Richard III Visitor Centre to get life-sized window of King

Richard III Image copyright Reuters
Image caption King Richard III's remains were discovered underneath a Leicester car park

A life-sized stained glass window depicting Richard III is to feature at the new visitor centre under construction in Leicester.

Brad Cooke, 34, is to design and build the window showing the King, his wife and son.

Mr Cooke said he plans to have Richard III in full armour and regalia with his crown in his hand.

The exhibition centre will focus on the King's life, his brutal death and his rediscovery over 500 years later.

'Thought provoking'

Mr Cooke, who runs a stained, glass and glazing company in Knighton, said he was currently designing the 2.8m high and 2.3m wide window.

"I'm not 100% sure on the background colours yet, but I'm hoping to put the King in silver and gold armour," he said.

"I am planning to but Anne in the colours she was married in and Edward would be draped in the national flag of that time.

"Richard III will be slightly separated from his wife and son to make the piece thought provoking."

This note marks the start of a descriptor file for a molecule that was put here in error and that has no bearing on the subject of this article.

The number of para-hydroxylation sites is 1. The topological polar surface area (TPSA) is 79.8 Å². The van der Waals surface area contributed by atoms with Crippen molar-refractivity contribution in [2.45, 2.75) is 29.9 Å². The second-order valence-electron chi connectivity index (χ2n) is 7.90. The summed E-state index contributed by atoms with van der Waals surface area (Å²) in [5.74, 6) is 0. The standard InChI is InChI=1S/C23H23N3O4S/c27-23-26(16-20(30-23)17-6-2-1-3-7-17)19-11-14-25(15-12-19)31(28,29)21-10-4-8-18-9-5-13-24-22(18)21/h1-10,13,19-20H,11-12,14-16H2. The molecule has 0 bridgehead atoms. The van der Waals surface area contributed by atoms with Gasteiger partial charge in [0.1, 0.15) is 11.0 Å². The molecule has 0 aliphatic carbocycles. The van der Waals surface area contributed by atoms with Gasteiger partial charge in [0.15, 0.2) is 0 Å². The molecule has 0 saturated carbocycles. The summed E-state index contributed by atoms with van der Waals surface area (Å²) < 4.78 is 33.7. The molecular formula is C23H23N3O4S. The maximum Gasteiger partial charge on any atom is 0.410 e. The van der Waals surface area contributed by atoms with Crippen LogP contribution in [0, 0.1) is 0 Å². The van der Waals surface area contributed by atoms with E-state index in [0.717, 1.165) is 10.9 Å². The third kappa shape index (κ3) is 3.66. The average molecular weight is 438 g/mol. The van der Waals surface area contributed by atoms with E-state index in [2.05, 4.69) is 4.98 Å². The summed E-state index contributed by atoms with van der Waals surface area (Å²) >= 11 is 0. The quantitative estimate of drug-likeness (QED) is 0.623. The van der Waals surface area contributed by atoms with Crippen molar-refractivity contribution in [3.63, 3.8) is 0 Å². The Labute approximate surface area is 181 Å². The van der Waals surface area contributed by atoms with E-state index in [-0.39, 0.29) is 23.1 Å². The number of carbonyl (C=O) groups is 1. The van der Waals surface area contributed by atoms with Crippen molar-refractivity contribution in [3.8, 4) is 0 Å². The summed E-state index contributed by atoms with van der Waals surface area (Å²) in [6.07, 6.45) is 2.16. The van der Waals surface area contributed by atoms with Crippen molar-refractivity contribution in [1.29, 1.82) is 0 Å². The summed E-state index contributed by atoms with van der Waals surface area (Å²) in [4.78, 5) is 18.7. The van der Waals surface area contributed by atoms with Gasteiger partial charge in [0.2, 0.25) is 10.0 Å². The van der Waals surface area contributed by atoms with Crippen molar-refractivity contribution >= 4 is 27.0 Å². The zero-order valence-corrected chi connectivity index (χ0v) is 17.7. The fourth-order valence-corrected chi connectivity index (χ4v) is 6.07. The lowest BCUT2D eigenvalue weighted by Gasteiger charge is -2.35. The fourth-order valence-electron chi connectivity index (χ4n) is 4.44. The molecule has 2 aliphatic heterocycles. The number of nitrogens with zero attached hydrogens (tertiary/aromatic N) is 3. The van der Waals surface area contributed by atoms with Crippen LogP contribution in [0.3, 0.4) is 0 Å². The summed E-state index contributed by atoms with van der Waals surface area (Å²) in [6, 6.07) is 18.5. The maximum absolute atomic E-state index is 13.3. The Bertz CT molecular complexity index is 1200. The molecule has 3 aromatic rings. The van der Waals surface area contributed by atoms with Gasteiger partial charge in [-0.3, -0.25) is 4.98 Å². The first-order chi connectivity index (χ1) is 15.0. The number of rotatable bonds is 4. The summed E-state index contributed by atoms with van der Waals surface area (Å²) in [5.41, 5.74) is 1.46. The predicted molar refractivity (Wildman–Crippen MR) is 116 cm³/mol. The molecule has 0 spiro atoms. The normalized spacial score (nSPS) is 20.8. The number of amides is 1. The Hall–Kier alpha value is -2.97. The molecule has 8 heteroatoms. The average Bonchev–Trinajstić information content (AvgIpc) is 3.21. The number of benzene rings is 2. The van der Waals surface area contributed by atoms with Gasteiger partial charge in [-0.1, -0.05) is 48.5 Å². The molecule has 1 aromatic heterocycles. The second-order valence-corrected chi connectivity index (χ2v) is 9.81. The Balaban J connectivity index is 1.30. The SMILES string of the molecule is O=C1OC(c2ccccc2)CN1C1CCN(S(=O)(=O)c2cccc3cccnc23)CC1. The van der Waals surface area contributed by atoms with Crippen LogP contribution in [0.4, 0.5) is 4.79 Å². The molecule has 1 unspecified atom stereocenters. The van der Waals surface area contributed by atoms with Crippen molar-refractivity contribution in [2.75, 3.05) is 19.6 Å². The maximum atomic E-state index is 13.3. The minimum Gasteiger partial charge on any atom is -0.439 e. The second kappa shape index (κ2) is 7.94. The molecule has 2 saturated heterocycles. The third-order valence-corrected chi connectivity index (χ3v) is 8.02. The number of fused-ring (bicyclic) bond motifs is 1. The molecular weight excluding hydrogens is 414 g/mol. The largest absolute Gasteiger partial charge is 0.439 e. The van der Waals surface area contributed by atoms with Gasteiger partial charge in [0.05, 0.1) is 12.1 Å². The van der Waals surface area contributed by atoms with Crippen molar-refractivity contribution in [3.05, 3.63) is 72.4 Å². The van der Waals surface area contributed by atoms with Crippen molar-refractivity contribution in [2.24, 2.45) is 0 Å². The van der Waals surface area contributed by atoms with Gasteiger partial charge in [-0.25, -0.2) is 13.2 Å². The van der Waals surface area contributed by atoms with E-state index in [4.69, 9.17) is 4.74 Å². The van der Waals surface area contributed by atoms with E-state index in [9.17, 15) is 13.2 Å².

Mr Cooke has carried out restoration work on broken stained windows at Leicester Cathedral.

"I was over the moon and privileged when I was approached to do the work at the visitor centre," he said.

He added: "There are plans to have three lights behind the glass and each one would go off one by one in order of death to relate to the story.

"So the order would be Edward, Anne and then finally Richard III."

Mr Cooke said the window would take between six to eight weeks to complete and he hoped to have it completed some time in May.

Sarah Levitt, head of arts and museums at Leicester City Council, said: "It's wonderful that we've got this great opportunity to showcase local talent in the creation of such a beautiful piece of original artwork.

"The finished piece will create a striking backdrop to what should be an really exciting new exhibition, and we look forward to unveiling it to visitors."

The king, who reigned from 1483, was killed in the final battle of the Wars of the Roses at Bosworth field in Leicestershire in 1485.

Richard III's bones were discovered under a Leicester council car park in 2012 and were confirmed to be the King last year.

A judicial review has been scheduled in March to decide where he should be reburied.

The Richard III Visitor Centre is due to open in June.

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